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Complexation and EDTA Chemistry 321, Summer 2014

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Complexation allows the titration of metal ions A (aq) + R (aq) analyte reagent AR (s) neutral complex precipitate (ppt) KfKf direct analysis of A; need a relatively clean sample with analyte having inherent properties amenable to quantitative analysis Chemical analysis scheme:

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Complexation allows the titration of metal ions A (aq) + R (aq) analyte reagent AR (s) neutral complex precipitate (ppt) KfKf Chemical analysis scheme: indirect analysis of A Neutral complex extractable (organic phase) precipitate (grav. analysis) Charged complex should be highly colored to facilitate selective monitoring by absorbance spectrometry

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Complexation allows the titration of metal ions A (aq) + R (aq) analyte reagent AR (s) neutral complex precipitate (ppt) KfKf Chemical analysis scheme: R often has acid/base properties so you should control the pH !

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Complexation allows the titration of metal ions A (aq) + R (aq) analyte reagent AR (s) neutral complex precipitate (ppt) KfKf Chemical analysis scheme: Filtering to remove particulates from the sample may be required. If selectivity is not adequate (e.g., a sample with many components), either A or AR species are often analyzed using chromatography.

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Complexation allows the titration of metal ions Organics are usually analyzed by extraction from the aqueous phase (covered in latter part of course) Metal ions form polydentate chelates with various organic molecules (called chelating agents). Cu hydroxyquinoline (also known as oxine) In this case, the copper ion is part of two 5- membered rings + 2 H + Neutral complex example (bidentate ligand)

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Charged complex example (tridentate ligand) 1,10-phenanthroline Note that the charge on the metal ion does not necessarily need to equal the number of ligands (and note that the complex retains the same charge as the ion). Again, a 5- membered ring

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Notes on complex stability 5- or 6-membered rings are thermodynamically stable Extent of complexation is pH dependent Number of ligands depends on the coordination number of the metal ion For quantitative analysis, as usual, a large K f is desired Monodentate chelating agents are not used for quantitative analysis (no sharp endpoint)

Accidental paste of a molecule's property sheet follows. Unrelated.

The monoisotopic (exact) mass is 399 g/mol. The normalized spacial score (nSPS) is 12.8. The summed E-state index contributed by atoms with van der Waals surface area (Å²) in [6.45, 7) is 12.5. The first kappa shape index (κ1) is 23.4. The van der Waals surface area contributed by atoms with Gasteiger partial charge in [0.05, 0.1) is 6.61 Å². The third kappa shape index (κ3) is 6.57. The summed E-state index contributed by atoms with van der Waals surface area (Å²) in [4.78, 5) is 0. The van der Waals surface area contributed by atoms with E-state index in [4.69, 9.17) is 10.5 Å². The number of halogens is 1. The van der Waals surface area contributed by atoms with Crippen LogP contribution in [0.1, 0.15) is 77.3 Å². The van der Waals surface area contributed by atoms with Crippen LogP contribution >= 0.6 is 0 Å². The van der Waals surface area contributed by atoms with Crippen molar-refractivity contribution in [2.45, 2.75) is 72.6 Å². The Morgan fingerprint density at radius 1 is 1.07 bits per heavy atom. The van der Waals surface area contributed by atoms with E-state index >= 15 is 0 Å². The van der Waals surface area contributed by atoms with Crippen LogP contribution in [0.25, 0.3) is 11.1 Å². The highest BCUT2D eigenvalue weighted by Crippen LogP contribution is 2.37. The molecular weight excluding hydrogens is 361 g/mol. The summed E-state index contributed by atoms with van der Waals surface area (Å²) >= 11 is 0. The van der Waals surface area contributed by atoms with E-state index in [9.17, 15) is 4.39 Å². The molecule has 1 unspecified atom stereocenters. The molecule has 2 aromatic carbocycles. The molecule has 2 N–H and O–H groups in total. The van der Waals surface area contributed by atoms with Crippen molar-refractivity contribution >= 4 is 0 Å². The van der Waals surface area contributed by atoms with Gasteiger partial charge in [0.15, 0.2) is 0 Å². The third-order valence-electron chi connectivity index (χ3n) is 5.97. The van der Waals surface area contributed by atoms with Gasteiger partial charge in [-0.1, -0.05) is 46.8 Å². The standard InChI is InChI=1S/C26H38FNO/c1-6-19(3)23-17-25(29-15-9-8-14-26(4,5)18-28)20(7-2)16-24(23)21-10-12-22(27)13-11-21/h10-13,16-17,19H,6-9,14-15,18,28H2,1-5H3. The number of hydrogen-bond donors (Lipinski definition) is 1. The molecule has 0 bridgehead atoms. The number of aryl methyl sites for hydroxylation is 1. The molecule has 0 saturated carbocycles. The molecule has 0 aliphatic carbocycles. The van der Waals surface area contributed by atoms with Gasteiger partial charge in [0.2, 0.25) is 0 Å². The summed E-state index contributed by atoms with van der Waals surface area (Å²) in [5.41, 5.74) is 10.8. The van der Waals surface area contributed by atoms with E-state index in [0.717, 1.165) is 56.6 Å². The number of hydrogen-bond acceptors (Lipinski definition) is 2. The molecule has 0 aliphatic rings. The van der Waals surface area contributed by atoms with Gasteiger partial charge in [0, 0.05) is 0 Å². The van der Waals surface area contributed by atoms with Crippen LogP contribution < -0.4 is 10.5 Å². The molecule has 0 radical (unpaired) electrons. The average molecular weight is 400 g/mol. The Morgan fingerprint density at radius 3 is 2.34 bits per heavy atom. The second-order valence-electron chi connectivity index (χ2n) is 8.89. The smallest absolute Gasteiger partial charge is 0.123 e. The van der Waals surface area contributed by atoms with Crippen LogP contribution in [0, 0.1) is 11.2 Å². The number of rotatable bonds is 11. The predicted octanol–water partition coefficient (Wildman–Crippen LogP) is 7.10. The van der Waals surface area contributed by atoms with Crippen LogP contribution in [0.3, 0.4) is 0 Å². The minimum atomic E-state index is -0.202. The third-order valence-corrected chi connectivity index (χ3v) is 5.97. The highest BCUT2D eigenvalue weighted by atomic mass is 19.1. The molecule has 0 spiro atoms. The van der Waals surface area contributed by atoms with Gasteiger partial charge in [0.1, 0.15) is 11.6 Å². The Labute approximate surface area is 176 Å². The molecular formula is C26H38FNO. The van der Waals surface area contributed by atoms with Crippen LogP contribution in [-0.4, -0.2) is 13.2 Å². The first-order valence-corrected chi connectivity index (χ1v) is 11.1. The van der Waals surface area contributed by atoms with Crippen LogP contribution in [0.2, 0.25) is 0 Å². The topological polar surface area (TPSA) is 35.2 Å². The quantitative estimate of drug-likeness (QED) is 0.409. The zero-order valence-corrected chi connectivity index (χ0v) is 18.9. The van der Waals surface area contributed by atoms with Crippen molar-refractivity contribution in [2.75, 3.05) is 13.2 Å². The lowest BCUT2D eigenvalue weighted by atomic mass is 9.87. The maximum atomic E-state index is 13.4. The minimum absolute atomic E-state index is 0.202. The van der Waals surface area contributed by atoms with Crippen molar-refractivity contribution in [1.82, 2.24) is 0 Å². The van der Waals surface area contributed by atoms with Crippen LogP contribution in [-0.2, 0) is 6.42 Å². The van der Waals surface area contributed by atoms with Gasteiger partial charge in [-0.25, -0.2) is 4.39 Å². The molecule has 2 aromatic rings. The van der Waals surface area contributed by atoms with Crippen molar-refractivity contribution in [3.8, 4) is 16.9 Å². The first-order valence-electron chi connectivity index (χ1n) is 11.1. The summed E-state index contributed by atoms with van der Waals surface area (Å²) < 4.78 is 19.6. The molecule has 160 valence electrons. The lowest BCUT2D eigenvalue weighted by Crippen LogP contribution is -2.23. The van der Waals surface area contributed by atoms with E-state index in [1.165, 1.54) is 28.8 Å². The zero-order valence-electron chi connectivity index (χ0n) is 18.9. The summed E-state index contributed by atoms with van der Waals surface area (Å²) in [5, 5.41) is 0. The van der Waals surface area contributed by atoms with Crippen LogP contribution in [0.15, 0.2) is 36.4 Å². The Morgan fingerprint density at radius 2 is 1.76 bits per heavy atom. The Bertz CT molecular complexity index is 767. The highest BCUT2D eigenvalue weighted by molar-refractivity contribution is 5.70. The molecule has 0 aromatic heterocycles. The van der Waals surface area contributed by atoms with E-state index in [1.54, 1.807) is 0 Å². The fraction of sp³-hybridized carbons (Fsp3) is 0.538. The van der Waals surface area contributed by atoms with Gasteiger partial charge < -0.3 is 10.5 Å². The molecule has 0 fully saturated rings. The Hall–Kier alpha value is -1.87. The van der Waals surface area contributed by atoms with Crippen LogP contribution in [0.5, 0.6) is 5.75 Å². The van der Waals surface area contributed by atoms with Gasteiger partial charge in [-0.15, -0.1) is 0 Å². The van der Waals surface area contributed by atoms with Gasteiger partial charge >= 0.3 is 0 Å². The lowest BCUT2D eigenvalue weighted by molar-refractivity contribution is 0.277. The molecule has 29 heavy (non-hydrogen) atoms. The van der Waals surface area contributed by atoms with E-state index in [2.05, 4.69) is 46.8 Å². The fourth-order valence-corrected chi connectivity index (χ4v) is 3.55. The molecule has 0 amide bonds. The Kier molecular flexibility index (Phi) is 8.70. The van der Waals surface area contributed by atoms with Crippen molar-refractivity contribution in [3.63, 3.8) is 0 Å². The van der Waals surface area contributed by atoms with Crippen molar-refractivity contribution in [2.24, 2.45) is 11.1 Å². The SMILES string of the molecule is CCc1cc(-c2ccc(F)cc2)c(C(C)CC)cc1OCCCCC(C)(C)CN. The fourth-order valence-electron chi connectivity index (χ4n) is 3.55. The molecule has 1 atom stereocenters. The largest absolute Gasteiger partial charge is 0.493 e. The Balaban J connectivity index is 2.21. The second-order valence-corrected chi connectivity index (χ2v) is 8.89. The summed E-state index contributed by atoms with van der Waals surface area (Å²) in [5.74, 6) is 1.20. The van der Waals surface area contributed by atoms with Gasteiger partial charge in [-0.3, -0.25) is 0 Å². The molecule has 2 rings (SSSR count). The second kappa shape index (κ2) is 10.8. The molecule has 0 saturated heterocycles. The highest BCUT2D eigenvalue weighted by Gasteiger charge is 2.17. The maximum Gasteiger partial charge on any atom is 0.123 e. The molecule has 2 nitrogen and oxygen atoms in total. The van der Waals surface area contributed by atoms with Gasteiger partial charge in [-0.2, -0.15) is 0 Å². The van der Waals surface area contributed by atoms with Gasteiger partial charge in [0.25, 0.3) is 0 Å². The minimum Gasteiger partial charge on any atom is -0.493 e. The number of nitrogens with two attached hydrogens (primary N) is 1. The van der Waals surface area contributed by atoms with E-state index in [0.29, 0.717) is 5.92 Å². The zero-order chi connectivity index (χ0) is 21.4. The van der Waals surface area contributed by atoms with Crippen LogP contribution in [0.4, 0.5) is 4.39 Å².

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Complexation with EDTA EDTA = ethylene diamine tetra-acetic acid It’s a polyprotic acid, which will be abbreviated “H 4 Y”. Thus it has five different charge states; only the Y 4– state will complex metal cations.

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Properties of the metal-EDTA complex The chelation is “claw” type, with all new rings created by the chelation being 5- membered. The coordination of the metal ion itself is octahedral, with four of the ligands O – and the other two to the lone pair on the N.

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EDTA complexation equilibrium M n+ + Y 4– KfKf MY |n–4|– These K f s are listed in Table C-4, page 807 One can standardize EDTA concentration using a metal ion with a well-known K f, then use the standardized concentration to analyze a different metal ion.

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A note of caution using EDTA Since the concentration of Y 4– is dependent on pH, make sure there is sufficient EDTA in the solution in the first place for the complex to form. For instance, consider the equilibria of the calcium ion Ca 2+ with EDTA (there are many typos in the text): CaY 2– Ca 2+ + Y 4– HY 3– H 2 Y 2– H3Y–H3Y– H4YH4Y KfKf

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A note of caution using EDTA Since the concentration of Y 4– is dependent on pH, make sure there is sufficient EDTA in the solution in the first place for the complex to form. For instance, consider the equilibria of the calcium ion Ca 2+ with EDTA (there are many typos in the text): CaY 2– Ca 2+ + Y 4– HY 3– H 2 Y 2– H3Y–H3Y– H4YH4Y KfKf

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A note of caution using EDTA Since the concentration of Y 4– is dependent on pH, make sure there is sufficient EDTA in the solution in the first place for the complex to form. For instance, consider the equilibria of the calcium ion Ca 2+ with EDTA (there are many typos in the text): CaY 2– Ca 2+ + Y 4– HY 3– H 2 Y 2– H3Y–H3Y– H4YH4Y KfKf Another way to express the equilibrium is: CaY 2– + 4 H + Ca 2+ + H 4 Y